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Why was Eire neutral during the Second World War?

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Introduction

Why was Eire neutral during the second World War? Introduction. In order to fully answer this question, it is necessary to identify any ambiguities within the title - the most important being the expectation that the reader agrees with the statement that Ireland did in fact hold a position of neutrality during WW2. There are several points that contrast this statement - The British Prime Minister himself never accepted Ireland's neutrality- he held the belief that she was still a part of the Commonwealth and was therefore legally 'at war - but skulking'. There are some differences between Irish neutrality and the traditional types of neutral states, the most notable of which regards the consent of foreign military within neutral territory - Ireland allowed military aircraft of different nations to refuel at Shannon airport. A neutral state may, however, allow its citizens to serve in the armed forces of other nations, whether they are belligerent or not. Ireland did not in any way restrict its citizens from serving in foreign armies and as such around 200,000 men and women served in the Allied Forces against the Axis Powers. Ireland followed the guidelines in some cases, but in others, such as in the repatriation of Allied airmen but not Germany's, chose to act in such a way that made certain states question her neutrality. ...read more.

Middle

In 1939, Ireland was largely dependent on Britain as far as external trade and communications. In particular, Ireland only controlled five percent of her own shipping, and relied on Britain for ninety percent of her exports. Ireland was largely dependent on British markets and trade for Her economic survival - the effects of another disagreement like the recently solved Anglo-Irish Trade War would put her in a very bad position indeed. On the outbreak of war, it was agreed that all cable communications to and from Ireland were routed through London, and were as such subject to the censorship division of Britain's Government Communications Headquarters.9 There was no way for Ireland to make a truly clean break from Britain considering Her ties to the former ruling nation. If Ireland were to have taken a position of belligerence --- 'From the moment this war began, there was...only one policy possible, neutrality. Any other policy would have divided our people and for a divided nation to fling itself into this war would have been to commit suicide'10 Domestically, neutrality was highly popular and seen as a policy that was both sensible and cautious. A phrase used many times over in interviews and press was that neutrality was 'natural given our history'11, and there seemed to be an almost complete consensus within Ireland that given the recent troubles of the War of Independence and the Civil War, neutrality was the most obvious choice for Ireland. ...read more.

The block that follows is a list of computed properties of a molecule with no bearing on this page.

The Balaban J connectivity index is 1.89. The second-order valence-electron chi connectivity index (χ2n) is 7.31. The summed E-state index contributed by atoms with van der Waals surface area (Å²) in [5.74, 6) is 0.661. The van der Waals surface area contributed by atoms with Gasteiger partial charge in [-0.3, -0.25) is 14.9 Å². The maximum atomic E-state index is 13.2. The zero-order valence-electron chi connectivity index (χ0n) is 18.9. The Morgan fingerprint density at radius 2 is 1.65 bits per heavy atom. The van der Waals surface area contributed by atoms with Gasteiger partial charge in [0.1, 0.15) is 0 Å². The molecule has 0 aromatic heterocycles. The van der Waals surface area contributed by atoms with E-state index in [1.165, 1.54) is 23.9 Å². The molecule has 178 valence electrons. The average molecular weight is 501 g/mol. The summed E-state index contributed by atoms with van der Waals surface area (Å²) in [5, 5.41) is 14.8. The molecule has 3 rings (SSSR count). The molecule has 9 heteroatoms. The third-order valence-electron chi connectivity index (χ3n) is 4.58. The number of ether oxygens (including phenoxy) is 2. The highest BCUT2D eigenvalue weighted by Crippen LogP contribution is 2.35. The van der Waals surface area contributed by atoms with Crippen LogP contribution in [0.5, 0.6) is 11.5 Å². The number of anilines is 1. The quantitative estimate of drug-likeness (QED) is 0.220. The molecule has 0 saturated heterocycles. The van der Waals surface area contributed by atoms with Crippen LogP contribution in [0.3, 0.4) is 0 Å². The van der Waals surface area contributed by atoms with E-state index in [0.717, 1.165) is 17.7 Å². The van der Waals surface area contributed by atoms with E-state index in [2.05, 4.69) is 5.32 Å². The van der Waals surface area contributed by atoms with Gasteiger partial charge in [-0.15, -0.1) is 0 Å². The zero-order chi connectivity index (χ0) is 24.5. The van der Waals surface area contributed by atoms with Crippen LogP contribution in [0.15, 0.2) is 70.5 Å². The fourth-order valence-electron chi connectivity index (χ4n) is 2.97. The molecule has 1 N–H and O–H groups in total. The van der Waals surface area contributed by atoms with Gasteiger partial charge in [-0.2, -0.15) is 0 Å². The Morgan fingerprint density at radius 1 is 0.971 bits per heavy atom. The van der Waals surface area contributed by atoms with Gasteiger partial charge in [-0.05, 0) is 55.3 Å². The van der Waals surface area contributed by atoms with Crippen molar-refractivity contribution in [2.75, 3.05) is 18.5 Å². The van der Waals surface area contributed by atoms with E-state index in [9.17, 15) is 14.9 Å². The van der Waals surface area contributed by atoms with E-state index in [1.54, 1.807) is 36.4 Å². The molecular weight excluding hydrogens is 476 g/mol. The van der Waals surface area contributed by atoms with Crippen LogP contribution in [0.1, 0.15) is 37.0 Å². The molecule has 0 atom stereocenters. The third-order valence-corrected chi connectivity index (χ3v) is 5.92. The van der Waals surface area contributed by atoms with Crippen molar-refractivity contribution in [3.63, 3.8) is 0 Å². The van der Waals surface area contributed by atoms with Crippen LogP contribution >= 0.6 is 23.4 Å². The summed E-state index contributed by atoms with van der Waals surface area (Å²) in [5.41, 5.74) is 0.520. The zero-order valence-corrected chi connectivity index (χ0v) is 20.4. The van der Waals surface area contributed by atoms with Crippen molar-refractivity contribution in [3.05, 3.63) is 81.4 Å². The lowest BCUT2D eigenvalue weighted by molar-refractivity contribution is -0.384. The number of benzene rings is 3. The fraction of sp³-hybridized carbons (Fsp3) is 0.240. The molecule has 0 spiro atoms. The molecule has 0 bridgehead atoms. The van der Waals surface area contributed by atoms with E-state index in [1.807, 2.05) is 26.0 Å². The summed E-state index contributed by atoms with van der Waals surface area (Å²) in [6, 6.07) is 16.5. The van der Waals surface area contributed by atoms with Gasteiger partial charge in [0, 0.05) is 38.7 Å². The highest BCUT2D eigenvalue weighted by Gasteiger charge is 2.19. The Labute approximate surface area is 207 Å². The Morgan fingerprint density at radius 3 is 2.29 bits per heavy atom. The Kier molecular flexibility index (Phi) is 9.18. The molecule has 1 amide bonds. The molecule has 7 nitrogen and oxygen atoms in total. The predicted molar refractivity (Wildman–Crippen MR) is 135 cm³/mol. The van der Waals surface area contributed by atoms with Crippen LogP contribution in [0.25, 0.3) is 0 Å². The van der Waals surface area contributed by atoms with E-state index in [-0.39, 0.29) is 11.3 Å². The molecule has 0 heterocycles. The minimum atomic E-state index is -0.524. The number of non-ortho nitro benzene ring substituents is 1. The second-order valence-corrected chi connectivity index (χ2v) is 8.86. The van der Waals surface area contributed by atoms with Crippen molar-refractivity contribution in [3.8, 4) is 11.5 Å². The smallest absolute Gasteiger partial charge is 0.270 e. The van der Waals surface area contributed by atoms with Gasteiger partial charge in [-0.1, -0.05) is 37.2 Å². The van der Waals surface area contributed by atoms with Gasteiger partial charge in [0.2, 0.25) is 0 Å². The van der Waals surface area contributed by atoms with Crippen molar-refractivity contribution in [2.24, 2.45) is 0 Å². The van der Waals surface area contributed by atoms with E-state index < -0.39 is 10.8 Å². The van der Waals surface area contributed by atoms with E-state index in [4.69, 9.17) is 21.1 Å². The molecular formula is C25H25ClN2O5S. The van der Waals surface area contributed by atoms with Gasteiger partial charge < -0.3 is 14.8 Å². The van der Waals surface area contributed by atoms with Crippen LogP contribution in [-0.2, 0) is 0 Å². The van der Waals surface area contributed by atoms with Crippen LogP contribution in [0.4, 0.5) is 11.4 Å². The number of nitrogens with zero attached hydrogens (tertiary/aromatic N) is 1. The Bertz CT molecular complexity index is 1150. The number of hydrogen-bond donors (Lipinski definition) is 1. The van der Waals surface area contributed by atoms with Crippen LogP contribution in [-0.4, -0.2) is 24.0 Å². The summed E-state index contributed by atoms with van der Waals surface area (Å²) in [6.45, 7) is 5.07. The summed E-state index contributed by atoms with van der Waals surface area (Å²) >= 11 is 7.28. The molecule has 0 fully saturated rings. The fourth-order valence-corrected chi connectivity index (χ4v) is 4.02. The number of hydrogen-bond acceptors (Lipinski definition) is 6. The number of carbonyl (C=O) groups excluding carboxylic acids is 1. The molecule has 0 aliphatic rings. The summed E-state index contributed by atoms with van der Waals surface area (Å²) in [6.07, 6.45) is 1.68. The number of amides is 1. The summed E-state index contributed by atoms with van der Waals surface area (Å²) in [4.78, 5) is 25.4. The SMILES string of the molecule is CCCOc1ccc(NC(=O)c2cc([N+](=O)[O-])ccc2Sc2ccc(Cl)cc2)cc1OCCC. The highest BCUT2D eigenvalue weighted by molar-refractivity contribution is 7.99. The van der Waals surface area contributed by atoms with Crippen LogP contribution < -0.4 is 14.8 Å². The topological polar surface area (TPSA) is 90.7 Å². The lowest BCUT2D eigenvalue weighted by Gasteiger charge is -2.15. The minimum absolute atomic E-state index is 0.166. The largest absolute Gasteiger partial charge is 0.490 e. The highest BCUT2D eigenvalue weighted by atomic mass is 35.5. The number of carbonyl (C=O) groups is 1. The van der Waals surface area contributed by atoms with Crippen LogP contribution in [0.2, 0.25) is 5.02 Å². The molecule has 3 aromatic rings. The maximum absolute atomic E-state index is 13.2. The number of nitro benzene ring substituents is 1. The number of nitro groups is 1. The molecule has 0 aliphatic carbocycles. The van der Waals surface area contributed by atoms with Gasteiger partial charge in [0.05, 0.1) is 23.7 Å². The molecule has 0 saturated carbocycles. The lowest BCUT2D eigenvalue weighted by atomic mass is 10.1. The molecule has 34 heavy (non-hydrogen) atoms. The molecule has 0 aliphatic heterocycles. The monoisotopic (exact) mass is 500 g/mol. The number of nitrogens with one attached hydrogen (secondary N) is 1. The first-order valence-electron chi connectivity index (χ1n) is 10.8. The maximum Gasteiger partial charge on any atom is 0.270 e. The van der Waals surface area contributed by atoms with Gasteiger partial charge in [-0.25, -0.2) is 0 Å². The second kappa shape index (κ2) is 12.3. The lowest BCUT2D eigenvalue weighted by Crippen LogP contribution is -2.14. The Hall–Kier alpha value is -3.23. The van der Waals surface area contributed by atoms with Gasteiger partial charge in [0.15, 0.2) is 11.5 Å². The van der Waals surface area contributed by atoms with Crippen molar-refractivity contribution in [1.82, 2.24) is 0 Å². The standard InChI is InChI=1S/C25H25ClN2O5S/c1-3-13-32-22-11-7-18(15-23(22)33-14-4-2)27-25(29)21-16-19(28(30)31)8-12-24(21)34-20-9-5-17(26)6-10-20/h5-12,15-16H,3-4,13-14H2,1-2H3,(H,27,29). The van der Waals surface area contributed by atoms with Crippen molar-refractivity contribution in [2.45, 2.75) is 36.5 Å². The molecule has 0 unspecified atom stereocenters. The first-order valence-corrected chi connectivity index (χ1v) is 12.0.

Conclusion

Irish neutrality during the Second World War was a policy based firstly on principle, secondly on political practicality, and thirdly on the fear of the consequences of a war upon a virtually defenceless and dependent state. Resentment of Britain, pride in Irish individuality, recent memories of the First World War, the Anglo-Irish War and the Civil War, as well as the fear of aerial bombardment all combined to create a general agreement against becoming involved in yet another conflict. Above all, it was a practical stance decided by military and political necessities, not an ideological declaration or the expression of a moral choice. Neutrality expressed the Irish government's responsibility for the survival of the state and the welfare of its citizens. 1 Eamon de Valera, February 1920 2 Eunan O'Halpin 3 Wills, Clair 4 Fanning, Ronan, 'The British Dimension' in, The Crane Bag - Ireland: Dependence & Independence, Vol. 8, No. 1(1984), pp. 41-52 5 Eunan O'Halpin 6 Dail Debates 7 D�il Debates 8 Collins, M.E., 1993, Ireland 1968-1966, Dublin: the Educational Company of Ireland. p. 371 9 Hills, Jill 10 Eamon de Valera, Speech on Eire Neutrality, Cork, Ireland, December 12 1941. 11 Wills, Clare, p7/8 12 Eunan O'Halpin 13 Washington Post. 'Moral Myopia'. In Editorials, p6. (Washington, DC: The Washington Post) May 5 1945 ?? ?? ?? ?? Zoe Edwards B00545482 HIS101 1 ...read more.

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